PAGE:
I haven’t written anything about the financial affairs of the Orbán family lately, although news of the shady affairs of the father and brother of the prime minister crops up often enough. Today I’ll return to the financial affairs of Viktor Orbán’s son-in-law who, though barely 30 years old, has most likely already amassed a considerable fortune.
István Tiborcz’s first business venture ended rather abruptly when OLAF, the European Commission’s Anti-Fraud Office, announced that it was going to investigate his company, Elios, which had won tenders for the installment of LED lighting in scores of Hungarian cities. The lighting project was largely financed by the European Union. The Tiborcz-Orbán “family firm” realized that, in this instance, the brazen expropriation of EU funds would not be tolerated. So Tiborcz in a great hurry “sold” his firm to a businessman with very strong ties to Fidesz. Tiborcz then went into the real estate business. As he explained to Origo a few days ago, he, as a member of the prime minister’s family, is limited in the kinds of financial activities he can pursue. He claims that for the past two years he has been buying real estate only from private individuals, no state property.
All this sounds innocent enough, but if we take a closer look at Tiborcz’s business dealings it seems that the son-in-law may have received quite a bit of coaching from the master at hiding his wealth, the Hungarian prime minister himself. When Tiborcz established his first real estate firms, he hid behind two friends who were registered as the owners of TRA Real Estate Kft. and BDPST Zrt. By now these two companies own eight high-priced pieces of real estate, among them former aristocratic mansions and valuable commercial property in Budapest and elsewhere. Some of these properties were jointly owned by wealthy Turkish businessmen or sold to characters like Ghaith Pharaon, the now allegedly deceased Saudi businessman of dubious reputation. Tiborcz hid so well that, as far as the Hungarian media was concerned, his ownership of these companies couldn’t be ascertained. Until now.
To the surprise of those who have been trying to find out more about TRA and BDPST, István Tiborcz gave an interview to Origo, which is now owned by the son of György Matolcsy, Orbán’s right hand and president of the Hungarian National Bank. The title of the article is misleading when it claims that “We investigated: István Tiborcz is owner in the real-estate development company.” After reading the article, one can be absolutely certain that the journalists of Origo investigated nothing. For one reason or other, István Tiborcz went to the pro-government internet site to offer the information, which he had tried to hide at least since the summer of 2015.
People who have been following Tiborcz’s business ventures and his secretive behavior as far as his business affairs are concerned couldn’t figure out what got into him. Why did he feel compelled to open up suddenly? On October 30, the very same day the Tiborcz interview appeared, the internet edition of Heti Válasz came out with an article from which one could learn that András Bódis of Válasz had been pursuing the case of BDPST’s ownership for some time, without much luck. The “CEO” of the company, a certain Judith Tóth, didn’t even bother to answer Bódis’s inquiries. In fact, Tiborcz was so reluctant to divulge his own involvement in the company that BDPST initially gave up the idea of a capital raise when the Registry Court (Cégbíróság) made it clear that it would not register the firm unless the ownership of the company was released. After some hesitation, Tiborcz decided that he needed the stamp of approval of the Registry Court and relented.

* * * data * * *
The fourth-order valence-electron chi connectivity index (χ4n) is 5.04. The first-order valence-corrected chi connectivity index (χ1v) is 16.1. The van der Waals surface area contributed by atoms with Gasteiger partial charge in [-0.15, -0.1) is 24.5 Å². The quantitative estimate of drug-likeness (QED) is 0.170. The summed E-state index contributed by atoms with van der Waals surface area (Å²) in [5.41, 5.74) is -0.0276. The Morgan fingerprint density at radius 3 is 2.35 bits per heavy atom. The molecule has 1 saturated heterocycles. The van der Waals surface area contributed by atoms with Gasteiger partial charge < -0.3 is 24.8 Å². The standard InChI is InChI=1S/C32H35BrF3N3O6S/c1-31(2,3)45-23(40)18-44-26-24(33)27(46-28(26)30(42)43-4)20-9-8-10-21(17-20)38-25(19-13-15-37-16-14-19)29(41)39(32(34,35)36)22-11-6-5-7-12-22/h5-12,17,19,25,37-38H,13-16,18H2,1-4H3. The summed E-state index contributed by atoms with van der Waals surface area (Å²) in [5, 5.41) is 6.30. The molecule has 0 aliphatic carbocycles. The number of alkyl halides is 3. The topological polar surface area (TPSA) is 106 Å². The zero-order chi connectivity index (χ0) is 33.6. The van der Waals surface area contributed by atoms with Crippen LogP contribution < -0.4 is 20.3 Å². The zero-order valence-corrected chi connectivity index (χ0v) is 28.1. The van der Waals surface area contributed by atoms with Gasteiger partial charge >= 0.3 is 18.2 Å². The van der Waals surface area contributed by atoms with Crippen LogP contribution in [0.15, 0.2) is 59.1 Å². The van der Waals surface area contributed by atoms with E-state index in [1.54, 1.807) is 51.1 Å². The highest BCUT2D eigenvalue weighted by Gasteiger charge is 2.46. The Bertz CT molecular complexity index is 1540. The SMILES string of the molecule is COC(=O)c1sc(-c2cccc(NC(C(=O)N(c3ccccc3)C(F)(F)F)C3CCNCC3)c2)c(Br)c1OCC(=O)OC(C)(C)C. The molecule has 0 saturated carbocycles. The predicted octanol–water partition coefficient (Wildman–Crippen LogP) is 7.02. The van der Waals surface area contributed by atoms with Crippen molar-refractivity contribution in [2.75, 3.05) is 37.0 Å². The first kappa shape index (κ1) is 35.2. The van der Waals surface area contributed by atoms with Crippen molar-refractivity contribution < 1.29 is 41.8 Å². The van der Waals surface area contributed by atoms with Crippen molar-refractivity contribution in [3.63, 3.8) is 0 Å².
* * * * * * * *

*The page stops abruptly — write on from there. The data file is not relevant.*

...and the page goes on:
It is hard to fathom why Tiborcz felt compelled to give an interview. One reason may have been his fear that Válasz would come out with some juicy story about its efforts to discover more about Tiborcz and his firm. The other reason might have been that, simultaneously with the Válasz project, Átlátszó was digging into the young couple’s purchase of a luxurious eleven-room, three-story house with servant’s quarters and a swimming pool in the most expensive part of the Kútvölgy section of Buda. The listing price of the property was 360 million forints (about $1.35 million). Therefore, in addition to his admission that he is the majority owner (meghatározó tulajdonos) of BDPST, he casually mentioned that he bought a house as a business venture that is in such bad shape that it is practically falling apart. So, before he does anything with it, the house must be completely renovated.
I’m afraid that truthfulness is in short supply in the extended Orbán family. As Antónia Rádai of Átlátszó found out, the purchaser of the property was not BDPST but István Tiborcz. Therefore, it is unlikely that this luxury property was purchased for resale. As for the state of the house, which he described as “life threatening,” I have my doubts after taking a look at some pictures that appeared when the property was being advertised for sale. It is, however, apparently true that men are working furiously on the building, even through part of the recent long weekend. I suspect that it is still not up to the standards of the demanding young couple.
The interview was really touching. Tiborcz spoke about the struggling firm, which is still not quite profitable. Here and there they make money when they manage to sell a piece of property, but the road ahead them is long and the work is hard. This sob story naturally was spread far and wide by the government propaganda outlets. Of course, let’s not fool ourselves. The majority owner of a company that has yet to turn a profit doesn’t buy a house that costs over a million dollars. We don’t know the full story of Tiborcz’s investments, and I doubt that we ever will.